Sunday, August 24, 2008
HSPs and Choosing Positive Energy
This isn't always the healthiest approach to the challenges being an HSP and interacting with people. Truth is, a lot of the time the "exhaustion" we feel after an interaction is less about us, than it is about the other person. At the very least, we owe it to ourselves to be cognizant of the fact that we shouldn't automatically "assume responsibility" for the difficulties we experience with other people.
Whereas it may be true that disproportionately many HSPs have had "difficult" or abusive childhoods and/or relationships, and may have certain issues with codependency, I'm not really going to get into that. This post is more about self-awareness NOW, and how we need to look more closely at the people in our lives and recognize the relationships that give us energy, and those to take energy.
This "sorting" can be fairly simply done, merely by looking at how we feel about the prospect of spending time with someone we know. If we genuinely look forward to a contact with someone, odds are they are a "positive energy source." Of course, it's not always that obvious.
Maybe we know someone we always really look forward to seeing, and have a good time with, but end up exhausted at the end. But what is that particular exhaustion about? If' we're merely overstimulated because we always "do so much" with that person, they are not necessarily a "negative energy source." In such a case, it may truly be just a matter of our sensitive nature getting "too much of a good thing."
However, when we think about contact with a person, and are filled with resignation, hesitance, dread, discomfort, anxiety, nervousness or fear... odds are we've got someone who's a "negative energy sink" in our lives. In those cases, it usually pays to heed our intuition, because it's easy to rationalize our dis-ease as "just being too sensitive." And sometimes we can make very "reasonable" arguments with ourselves.
Maybe we rationalize that this person who always leaves us feeling drained is "going through hard times," and that he/she is justified in complaining about every single thing in their life. But if we dig a little deeper, we may be able to realize that this person has been "going through hard times" for 15 years, and we're just "in the habit" of putting up with their negative energy. Remember, someone who is constantly complaining about how bad they feel, or how hard their life is is... indirectly... "demanding" our empathy, and thereby tends to drain our energies.
When looking at our friendships and relationships, it also bears mentioning that even though we may have this idea that "HSPs are nice people," many HSPs can be "energy drainers" as well.
It's one thing to be "highly sensitive," but there are also people out there-- HSPs-- who could more appropriately be described as "highly touchy people." We tend to "cut them a lot of slack" because they are HSPs like ourselves, yet we also find ourselves feeling drained after being around them. Typically, we spend our time with them feeling like we're having to "walk on eggshells," and nothing we ever say seems to be "exactly right." Often, they seem to have very specific agendas for the "right" and "wrong" in their lives... right down to often "scripting" they howwant and need us to respond to their situations. The way we feel almost "forced" to respond in a particular way-- and NOT our "natural" way-- actually comes close to being a subtle form of bullying or emotional abuse.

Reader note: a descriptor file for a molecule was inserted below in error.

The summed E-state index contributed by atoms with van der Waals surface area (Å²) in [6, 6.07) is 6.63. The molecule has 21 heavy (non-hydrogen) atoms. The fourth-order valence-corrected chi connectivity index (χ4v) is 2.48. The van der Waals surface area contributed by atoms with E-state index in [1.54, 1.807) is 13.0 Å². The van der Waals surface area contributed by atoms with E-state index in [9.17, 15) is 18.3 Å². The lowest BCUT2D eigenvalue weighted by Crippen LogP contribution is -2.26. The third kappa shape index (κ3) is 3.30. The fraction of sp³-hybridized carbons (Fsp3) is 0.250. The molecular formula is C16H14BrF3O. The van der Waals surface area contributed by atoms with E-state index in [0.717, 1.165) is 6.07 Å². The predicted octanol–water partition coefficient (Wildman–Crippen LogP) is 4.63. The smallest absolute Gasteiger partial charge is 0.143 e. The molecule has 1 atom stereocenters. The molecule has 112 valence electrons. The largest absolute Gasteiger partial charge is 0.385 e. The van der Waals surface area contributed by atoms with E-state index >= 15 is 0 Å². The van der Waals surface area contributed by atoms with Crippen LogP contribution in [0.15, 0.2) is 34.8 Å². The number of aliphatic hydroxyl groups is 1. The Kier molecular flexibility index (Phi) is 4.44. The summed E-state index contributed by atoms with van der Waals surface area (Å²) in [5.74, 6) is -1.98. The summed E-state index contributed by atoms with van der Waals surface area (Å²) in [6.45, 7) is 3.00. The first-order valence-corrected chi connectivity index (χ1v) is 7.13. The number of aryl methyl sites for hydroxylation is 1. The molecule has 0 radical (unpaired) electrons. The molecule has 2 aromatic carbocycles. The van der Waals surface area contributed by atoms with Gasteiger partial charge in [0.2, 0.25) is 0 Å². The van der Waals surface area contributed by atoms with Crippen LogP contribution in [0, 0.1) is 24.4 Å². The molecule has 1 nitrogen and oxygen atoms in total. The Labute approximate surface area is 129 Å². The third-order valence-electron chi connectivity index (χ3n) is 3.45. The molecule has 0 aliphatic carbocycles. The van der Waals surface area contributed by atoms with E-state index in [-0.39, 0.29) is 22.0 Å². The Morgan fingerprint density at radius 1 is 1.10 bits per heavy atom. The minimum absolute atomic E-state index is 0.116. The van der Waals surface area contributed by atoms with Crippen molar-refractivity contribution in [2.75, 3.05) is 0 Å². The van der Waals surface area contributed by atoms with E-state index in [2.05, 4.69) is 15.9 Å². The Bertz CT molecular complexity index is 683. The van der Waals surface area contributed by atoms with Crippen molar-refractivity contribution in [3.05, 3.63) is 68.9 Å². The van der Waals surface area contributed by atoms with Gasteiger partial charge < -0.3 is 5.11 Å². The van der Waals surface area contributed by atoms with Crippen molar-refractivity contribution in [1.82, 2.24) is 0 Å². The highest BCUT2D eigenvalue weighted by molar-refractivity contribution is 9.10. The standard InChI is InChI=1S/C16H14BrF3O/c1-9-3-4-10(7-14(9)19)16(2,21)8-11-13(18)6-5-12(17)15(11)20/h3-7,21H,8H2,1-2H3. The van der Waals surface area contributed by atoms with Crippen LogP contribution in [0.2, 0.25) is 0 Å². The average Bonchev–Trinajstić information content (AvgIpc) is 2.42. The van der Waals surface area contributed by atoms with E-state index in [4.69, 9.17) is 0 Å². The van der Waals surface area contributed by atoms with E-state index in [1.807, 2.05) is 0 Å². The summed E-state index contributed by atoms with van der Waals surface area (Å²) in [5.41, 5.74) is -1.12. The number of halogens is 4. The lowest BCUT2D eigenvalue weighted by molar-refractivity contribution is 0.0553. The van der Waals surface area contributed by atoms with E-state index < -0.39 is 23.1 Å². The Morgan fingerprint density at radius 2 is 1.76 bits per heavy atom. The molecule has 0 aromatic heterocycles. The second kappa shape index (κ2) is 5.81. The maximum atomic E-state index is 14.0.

Be very wary of language like "If you really cared, you'd find a way to change your schedule to have lunch with me."
People who engage in such behavior-- in spite of their possible insistences that they "want things to get better-- are often actually getting their needs served by remaining stuck; able to bully and manipulate others into validating their stuckness, and thereby avoiding the painful issues they need to address before they have any hope of moving on.
As HSPs, we sometimes need to pause and "take inventory" of the people in our lives. Sometimes this can be difficult, challenging and unpleasant, because we occasionally find ourselves face-to-face with the reality that the biggest drains of negative energy is someone very close to us, like a spouse or immediate family member. However, what ultimately helps us feel more alive and capable with our sensitivities is to direct our attention and energy onlt towards those things and people who GIVE us positive energy, while minimizing and/or avoiding those people or things that DRAIN us, with their negative energies.
Talk Back! When is the last time you took "inventory" of the people in your life? Are you aware of who is a "positive energy giver" and who is a "negative energy taker?" Are you aware of how each kind of person makes you feel? Are there people in your life you know are "energy sinks," but you have been avoiding facing the challenge of ending the relationship? How do you think you would feel, withOUT that person in your life? What, in particular, is holding you back, from addressing the situation? Leave a comment!
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